If you’ve ever been inside the Winnipeg Blue Bombers locker room, Kyrie Wilson probably wasn’t the first person you noticed.
That’s not a slight on the third-year linebacker; it’s just that the soft-spoken Wilson usually lets his play do the talking for him.
“I’m usually quiet. I’m more laid-back, but at the same time, I can have fun and all of that,” said Wilson from his home in Bakersfield, Calif. “But I am more laid-back I’d say.”
Nobody has seen Wilson at IG Field this year owing to the cancelled 2020 CFL season. But with no football to be played, people are seeing a different side of Wilson. The former Fresno State Bulldog has devoted his spare time to starting a blog and posting “life talk” videos on Instagram where he shares personal experiences in hopes of helping people spiritually and mentally.
“The feedback has been all positive. Even some of my old teammates are saying ‘Keep it up. Keep going,’ and basically how they’re proud of me. They also look kind of surprised like ‘Dang, this is you Ky?’ I think they’re all more surprised more than anything,” said Wilson, who also recently did a talk at his former high school.
His latest post, titled Prison Mindset, is about the importance of letting go of past mistakes. He has another one, Who Said Your Season Over?, where he talks about how 2020 has presented challenges nobody anticipated, but by no means does that mean this year is a writeoff.
“To tell you the truth, this is something I’ve always wanted to do. I’ve always wanted to inspire people. At the same time… I look kind of shy at first. I really don’t like talking in front of people or being in front of a camera. I get nervous, but you know, I always feel like God is pushing me to grow,” he said.
“One of the main things I want to grow is stepping out of my comfort zone and helping inspire people. With COVID, I was sitting there thinking ‘What’s something I can do to help people out?’ Because I know a lot of people are going through things, especially now. So I just thought now is the time to get out of my comfort zone and take a chance.”
Wilson signed with the Oakland Raiders as an undrafted free agent in 2016, reuniting him with quarterback Derek Carr. They were teammates in 2012-13 at Fresno State. But the reunion didn’t last long as Wilson was released at the end of training camp. As heartbreaking as it was to get released from an NFL team, especially one that’s only a couple-hour drive away from your hometown, Wilson believes that experience has helped him cope with the 2020 CFL season getting axed.
“It’s tough, it’s frustrating, but at the same time, you got to see the positives in everything,” he said. “It kind of reminded me of when I had to sit out a year after my time in the NFL before coming up to Canada. Going through that experience, you just got to know it’s going to work out at the end of the day.”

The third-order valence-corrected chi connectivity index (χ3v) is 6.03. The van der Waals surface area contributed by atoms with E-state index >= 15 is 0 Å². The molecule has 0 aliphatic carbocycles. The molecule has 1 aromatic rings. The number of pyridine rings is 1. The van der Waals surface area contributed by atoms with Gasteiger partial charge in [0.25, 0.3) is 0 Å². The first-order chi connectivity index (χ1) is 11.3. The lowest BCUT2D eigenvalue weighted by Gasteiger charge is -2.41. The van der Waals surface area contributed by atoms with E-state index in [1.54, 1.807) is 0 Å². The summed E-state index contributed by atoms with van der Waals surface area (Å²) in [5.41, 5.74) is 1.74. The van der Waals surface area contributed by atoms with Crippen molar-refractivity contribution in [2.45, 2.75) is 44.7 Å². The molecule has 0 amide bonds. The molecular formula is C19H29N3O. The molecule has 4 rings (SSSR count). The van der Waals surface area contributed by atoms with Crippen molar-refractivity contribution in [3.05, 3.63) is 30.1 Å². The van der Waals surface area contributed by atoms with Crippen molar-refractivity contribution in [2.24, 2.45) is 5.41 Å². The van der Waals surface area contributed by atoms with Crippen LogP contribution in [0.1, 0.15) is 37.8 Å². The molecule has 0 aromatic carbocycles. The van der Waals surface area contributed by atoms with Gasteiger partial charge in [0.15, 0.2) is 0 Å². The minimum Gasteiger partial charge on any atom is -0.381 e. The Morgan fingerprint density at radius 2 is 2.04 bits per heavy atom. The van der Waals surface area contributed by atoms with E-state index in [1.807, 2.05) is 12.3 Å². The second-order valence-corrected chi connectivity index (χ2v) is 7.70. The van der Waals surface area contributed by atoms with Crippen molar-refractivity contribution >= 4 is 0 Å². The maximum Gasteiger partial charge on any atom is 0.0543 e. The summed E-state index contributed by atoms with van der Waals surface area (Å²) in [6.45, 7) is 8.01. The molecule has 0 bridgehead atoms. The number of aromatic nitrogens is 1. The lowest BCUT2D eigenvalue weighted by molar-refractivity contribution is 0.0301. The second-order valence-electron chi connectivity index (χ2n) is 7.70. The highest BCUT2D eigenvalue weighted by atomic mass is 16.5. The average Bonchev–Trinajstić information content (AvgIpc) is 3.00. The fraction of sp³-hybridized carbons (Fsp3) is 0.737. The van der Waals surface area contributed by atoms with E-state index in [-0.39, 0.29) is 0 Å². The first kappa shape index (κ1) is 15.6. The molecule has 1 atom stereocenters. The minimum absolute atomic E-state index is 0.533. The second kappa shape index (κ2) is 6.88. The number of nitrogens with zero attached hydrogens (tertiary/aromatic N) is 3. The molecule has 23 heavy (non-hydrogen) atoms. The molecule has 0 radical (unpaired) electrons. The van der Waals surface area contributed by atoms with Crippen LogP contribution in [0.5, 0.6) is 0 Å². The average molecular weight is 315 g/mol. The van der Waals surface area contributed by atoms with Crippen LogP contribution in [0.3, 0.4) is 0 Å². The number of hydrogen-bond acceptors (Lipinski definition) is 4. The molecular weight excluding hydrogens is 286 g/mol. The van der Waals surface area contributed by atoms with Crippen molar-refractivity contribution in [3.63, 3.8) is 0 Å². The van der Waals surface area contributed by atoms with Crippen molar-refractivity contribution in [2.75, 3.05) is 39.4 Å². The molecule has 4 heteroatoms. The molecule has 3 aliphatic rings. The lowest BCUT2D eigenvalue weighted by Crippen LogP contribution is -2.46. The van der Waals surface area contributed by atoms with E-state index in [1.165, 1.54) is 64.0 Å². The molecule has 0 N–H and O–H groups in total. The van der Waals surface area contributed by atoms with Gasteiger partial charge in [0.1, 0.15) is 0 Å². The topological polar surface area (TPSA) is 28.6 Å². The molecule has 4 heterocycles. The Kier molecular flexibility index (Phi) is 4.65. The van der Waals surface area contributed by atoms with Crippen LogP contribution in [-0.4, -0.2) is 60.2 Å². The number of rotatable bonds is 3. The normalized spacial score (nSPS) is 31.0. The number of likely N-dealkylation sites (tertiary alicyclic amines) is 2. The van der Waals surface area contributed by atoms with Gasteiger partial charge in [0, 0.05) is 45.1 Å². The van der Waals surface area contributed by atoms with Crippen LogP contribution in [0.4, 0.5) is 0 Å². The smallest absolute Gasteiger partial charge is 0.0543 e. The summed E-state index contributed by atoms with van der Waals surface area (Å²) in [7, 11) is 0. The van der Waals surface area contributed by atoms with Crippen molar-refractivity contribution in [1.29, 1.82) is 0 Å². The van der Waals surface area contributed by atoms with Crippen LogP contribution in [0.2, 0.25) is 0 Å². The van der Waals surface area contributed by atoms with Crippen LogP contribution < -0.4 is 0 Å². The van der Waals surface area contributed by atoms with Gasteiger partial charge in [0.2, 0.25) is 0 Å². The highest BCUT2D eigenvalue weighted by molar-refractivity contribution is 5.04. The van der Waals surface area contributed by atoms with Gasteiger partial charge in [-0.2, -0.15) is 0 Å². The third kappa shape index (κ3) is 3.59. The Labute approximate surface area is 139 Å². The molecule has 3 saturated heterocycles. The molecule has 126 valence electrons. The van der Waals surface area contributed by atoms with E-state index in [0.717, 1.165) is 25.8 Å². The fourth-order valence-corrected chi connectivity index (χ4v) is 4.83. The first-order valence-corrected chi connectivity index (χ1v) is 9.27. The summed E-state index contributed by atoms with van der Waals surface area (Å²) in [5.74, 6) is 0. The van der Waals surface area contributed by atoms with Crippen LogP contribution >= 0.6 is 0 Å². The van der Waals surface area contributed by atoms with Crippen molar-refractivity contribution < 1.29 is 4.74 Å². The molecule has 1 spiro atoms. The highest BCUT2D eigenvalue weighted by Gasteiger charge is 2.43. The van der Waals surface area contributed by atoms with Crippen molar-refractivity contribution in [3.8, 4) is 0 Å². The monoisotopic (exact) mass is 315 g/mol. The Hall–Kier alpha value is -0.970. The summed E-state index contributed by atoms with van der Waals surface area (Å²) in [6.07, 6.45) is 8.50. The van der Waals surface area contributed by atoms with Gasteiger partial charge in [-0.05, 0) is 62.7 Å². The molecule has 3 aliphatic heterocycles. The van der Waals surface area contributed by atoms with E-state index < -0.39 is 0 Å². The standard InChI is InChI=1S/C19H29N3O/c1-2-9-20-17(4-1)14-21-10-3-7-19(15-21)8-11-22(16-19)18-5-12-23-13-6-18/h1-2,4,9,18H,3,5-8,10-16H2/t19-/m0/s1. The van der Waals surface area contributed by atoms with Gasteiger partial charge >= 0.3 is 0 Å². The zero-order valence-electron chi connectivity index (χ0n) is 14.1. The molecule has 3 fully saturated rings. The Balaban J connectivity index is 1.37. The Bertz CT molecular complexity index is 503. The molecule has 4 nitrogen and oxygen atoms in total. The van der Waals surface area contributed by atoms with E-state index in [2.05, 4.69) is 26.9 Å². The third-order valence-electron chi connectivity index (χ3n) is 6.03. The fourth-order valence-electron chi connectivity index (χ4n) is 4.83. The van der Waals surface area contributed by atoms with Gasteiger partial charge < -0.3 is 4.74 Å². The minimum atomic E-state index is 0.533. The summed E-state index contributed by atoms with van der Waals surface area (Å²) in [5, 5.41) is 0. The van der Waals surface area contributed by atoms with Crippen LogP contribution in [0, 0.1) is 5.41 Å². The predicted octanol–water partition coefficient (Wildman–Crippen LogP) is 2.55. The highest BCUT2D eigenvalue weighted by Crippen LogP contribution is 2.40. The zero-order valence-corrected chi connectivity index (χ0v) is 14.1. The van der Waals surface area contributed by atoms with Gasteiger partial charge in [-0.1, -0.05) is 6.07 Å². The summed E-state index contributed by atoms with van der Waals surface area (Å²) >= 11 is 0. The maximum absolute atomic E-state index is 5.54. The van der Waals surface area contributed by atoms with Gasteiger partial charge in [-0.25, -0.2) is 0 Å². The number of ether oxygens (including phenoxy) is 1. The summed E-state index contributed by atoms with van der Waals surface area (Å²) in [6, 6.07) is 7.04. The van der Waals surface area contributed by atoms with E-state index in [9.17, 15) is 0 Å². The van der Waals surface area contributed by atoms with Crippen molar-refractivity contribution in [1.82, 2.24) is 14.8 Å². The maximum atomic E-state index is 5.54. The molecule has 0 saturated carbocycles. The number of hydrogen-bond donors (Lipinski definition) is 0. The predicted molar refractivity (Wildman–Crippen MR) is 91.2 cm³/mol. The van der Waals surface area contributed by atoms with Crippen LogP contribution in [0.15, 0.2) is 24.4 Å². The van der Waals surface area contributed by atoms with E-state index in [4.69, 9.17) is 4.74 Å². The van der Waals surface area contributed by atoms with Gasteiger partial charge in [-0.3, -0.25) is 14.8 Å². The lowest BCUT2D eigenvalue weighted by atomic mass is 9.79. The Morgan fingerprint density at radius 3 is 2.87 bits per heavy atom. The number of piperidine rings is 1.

While everything did end up working out for Wilson, it took a while to get there. In his first season in Winnipeg in 2017, Wilson only saw action in one game. He was expected to challenge for a starting spot the next season, but then the Bombers signed Adam Bighill, who spent the previous season in the NFL with the New Orleans Saints.
But with standout linebacker Jovan Santos-Knox signing with Edmonton prior to the 2019 campaign, the door was officially open for Wilson. He played all 18 games in the 2019 season, registering 63 defensive tackles, three sacks, one interception and a defensive touchdown.
Wilson saved arguably his best performance for when it mattered most, in the 33-12 Grey Cup victory over the Hamilton Tiger-Cats, where he had five tackles and a pass knockdown on a two-point convert attempt.
The guy who kept him out of the starting lineup in 2018 is a big reason why Wilson was able to take that next step in 2019.
“In the off-season, I watched a lot of film and was going over the playbook and just making sure I really knew the position… The big thing too was Adam Bighill, he helped me a lot. We went over plays and stuff. I connected with him and it really helped me out a lot,” Wilson said.
There’s never an ideal time to have your pro career put on pause, but for 28-year-old Wilson, who’s just entering his prime, it has to sting even more. However, you wouldn’t know it by talking to him. He’s not dwelling on what he’s missing out on. Instead, he’s looking at the situation as an opportunity to spend more time with family and try something new with his website. While his blog and videos are intended to help others, he hopes it makes him a better football player when he hopefully returns to the gridiron in 2021.
“I’m definitely going to try to be more talkative on the field, not being as quiet as I used to be,” he said. “I just want to be able to speak up and help the team in any way possible.”
Eighteen years old and still in high school, Taylor got his start with the Free Press on June 1, 2011. Well, sort of.
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